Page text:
This is an article from the April 1, 2013 issue
A RIVAL SCOUT SIZES UP THE ANGELS
There was an over-under in the press box—whose career is going to start plummeting first, Josh Hamilton's or Albert Pujols's? I'd have to say Hamilton's. He still has outstanding power but maybe not quite as much as he used to.... Hamilton looks like he lost 30 pounds. His presence is going to benefit Pujols. It's going to drive Albert.... I don't think Mike Trout will have any sophomore slump. One of the things that's so impressive about him is how he can adjust to pitchers, even within an at bat.... Trout is really good in center, but Peter Bourjos is better. He's one of the top five defensive centerfielders in baseball. Bourjos has to play there, with Trout in left.... It's not surprising to see power guys with big swings like Mark Trumbo go through slumps like he did at the end of last season. He won't ever be consistent, but he'll always be a big-time home run threat.... The rotation is a concern. They lost Dan Haren and Ervin Santana, two fifths of a rotation that was one of the best.... Jason Vargas is as good as any third starter in the league—he throws strikes and is very good at finding the thin part of the bat.... I'm not sure about Tommy Hanson. When the Braves give up on pitching, those decisions normally don't come back to haunt them.... Their top prospect is Kaleb Cowart, a switch-hitting third baseman. He's probably two years away, which is why they gave Alberto Callaspo a two-year deal.... Their system is lean. This is a team that's built to win now.
2013 Projected Statistics
MANAGER MIKE SCIOSCIA
14th season with the Angels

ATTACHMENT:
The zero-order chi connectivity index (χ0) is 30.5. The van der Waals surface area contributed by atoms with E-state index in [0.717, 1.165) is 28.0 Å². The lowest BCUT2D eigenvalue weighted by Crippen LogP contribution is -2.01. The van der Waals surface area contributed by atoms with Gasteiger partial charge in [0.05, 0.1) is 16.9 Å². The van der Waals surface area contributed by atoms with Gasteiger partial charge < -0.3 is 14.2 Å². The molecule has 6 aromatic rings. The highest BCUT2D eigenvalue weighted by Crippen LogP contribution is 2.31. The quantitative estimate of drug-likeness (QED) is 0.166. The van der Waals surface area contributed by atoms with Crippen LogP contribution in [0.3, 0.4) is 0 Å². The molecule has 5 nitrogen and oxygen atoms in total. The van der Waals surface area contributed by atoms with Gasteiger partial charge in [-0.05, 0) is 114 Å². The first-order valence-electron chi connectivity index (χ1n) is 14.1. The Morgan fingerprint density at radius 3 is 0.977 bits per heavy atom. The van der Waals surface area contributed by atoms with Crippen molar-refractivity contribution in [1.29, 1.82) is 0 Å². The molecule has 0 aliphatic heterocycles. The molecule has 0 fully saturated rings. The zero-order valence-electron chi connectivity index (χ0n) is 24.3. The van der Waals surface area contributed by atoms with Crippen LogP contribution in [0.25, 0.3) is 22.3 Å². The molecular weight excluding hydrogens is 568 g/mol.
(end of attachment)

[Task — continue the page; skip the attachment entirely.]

LINEUPS AND STAT PROJECTIONS BY ROTOWIRE.COM
The K Meter
Percentage of 2012 plate appearances that ended with a strikeout, and major league rank
BY HITTERS | 18.2% | 8TH
BY PITCHERS | 19.2% | 19TH
Baseball's first 900-run attack since '09 and a stellar defensive outfield lead to a World Series appearance.
Pujols and Hamilton enter decline phases in tandem, creating a franchise-damaging drag on the offense—and the payroll.
Ben Reiter has more on the Angels at SI.com/mlb
Ernesto Frieri was a vital part of the Angels' bullpen last year, coming over from the Padres in May and saving 23 games while striking out nearly 40% of the batters he faced, with a 2.32 ERA. But there was a hole in his game: When the righty pitched on consecutive days, he had a 5.25 ERA and a strikeout rate of 27%, and he allowed five of his seven home runs in those 13 outings. Frieri had rarely been used on back-to-back days before joining L.A., but when he was, he had a similar spike in ERA: 4.15, up from 1.98 the rest of the time. Manager Mike Scioscia should stop using the 27-year-old on consecutive days—but he can use him longer on the days he does pitch. Frieri was a starter in the minors and as recently as 2009 made 26 starts in the Padres' system. When he's been asked to throw more than 25 pitches as a reliever, he's been effective: a .176 batting average against in 62 plate appearances ending after the 25th pitch. Not every reliever is wired to throw 70 innings in 70 games. Frieri may need a more 1980s workload.